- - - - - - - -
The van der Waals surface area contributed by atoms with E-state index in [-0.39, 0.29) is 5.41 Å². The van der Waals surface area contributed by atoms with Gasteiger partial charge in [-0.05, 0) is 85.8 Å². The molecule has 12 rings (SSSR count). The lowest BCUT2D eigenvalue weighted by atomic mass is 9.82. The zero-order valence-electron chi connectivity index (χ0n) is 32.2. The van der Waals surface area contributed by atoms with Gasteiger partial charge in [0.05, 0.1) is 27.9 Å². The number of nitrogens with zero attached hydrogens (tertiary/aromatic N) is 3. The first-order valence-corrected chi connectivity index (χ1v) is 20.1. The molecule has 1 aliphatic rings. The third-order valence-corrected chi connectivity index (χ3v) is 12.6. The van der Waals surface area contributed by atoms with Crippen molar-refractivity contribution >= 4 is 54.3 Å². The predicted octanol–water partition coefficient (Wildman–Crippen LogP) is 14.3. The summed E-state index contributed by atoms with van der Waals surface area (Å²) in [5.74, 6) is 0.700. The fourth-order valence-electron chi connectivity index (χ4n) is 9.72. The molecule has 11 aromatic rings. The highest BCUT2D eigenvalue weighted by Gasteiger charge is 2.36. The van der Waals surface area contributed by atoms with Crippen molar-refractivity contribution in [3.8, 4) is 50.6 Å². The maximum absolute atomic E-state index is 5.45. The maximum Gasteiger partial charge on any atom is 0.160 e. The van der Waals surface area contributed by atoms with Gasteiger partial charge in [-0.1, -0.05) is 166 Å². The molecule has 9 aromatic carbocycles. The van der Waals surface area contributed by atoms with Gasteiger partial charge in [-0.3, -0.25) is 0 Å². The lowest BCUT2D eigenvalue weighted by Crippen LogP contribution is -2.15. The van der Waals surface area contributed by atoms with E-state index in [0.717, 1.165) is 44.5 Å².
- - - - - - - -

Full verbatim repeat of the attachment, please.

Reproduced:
The van der Waals surface area contributed by atoms with E-state index in [-0.39, 0.29) is 5.41 Å². The van der Waals surface area contributed by atoms with Gasteiger partial charge in [-0.05, 0) is 85.8 Å². The molecule has 12 rings (SSSR count). The lowest BCUT2D eigenvalue weighted by atomic mass is 9.82. The zero-order valence-electron chi connectivity index (χ0n) is 32.2. The van der Waals surface area contributed by atoms with Gasteiger partial charge in [0.05, 0.1) is 27.9 Å². The number of nitrogens with zero attached hydrogens (tertiary/aromatic N) is 3. The first-order valence-corrected chi connectivity index (χ1v) is 20.1. The molecule has 1 aliphatic rings. The third-order valence-corrected chi connectivity index (χ3v) is 12.6. The van der Waals surface area contributed by atoms with Crippen molar-refractivity contribution >= 4 is 54.3 Å². The predicted octanol–water partition coefficient (Wildman–Crippen LogP) is 14.3. The summed E-state index contributed by atoms with van der Waals surface area (Å²) in [5.74, 6) is 0.700. The fourth-order valence-electron chi connectivity index (χ4n) is 9.72. The molecule has 11 aromatic rings. The highest BCUT2D eigenvalue weighted by Gasteiger charge is 2.36. The van der Waals surface area contributed by atoms with Crippen molar-refractivity contribution in [3.8, 4) is 50.6 Å². The maximum absolute atomic E-state index is 5.45. The maximum Gasteiger partial charge on any atom is 0.160 e. The van der Waals surface area contributed by atoms with Gasteiger partial charge in [-0.1, -0.05) is 166 Å². The molecule has 9 aromatic carbocycles. The van der Waals surface area contributed by atoms with Gasteiger partial charge in [-0.3, -0.25) is 0 Å². The lowest BCUT2D eigenvalue weighted by Crippen LogP contribution is -2.15. The van der Waals surface area contributed by atoms with E-state index in [0.717, 1.165) is 44.5 Å².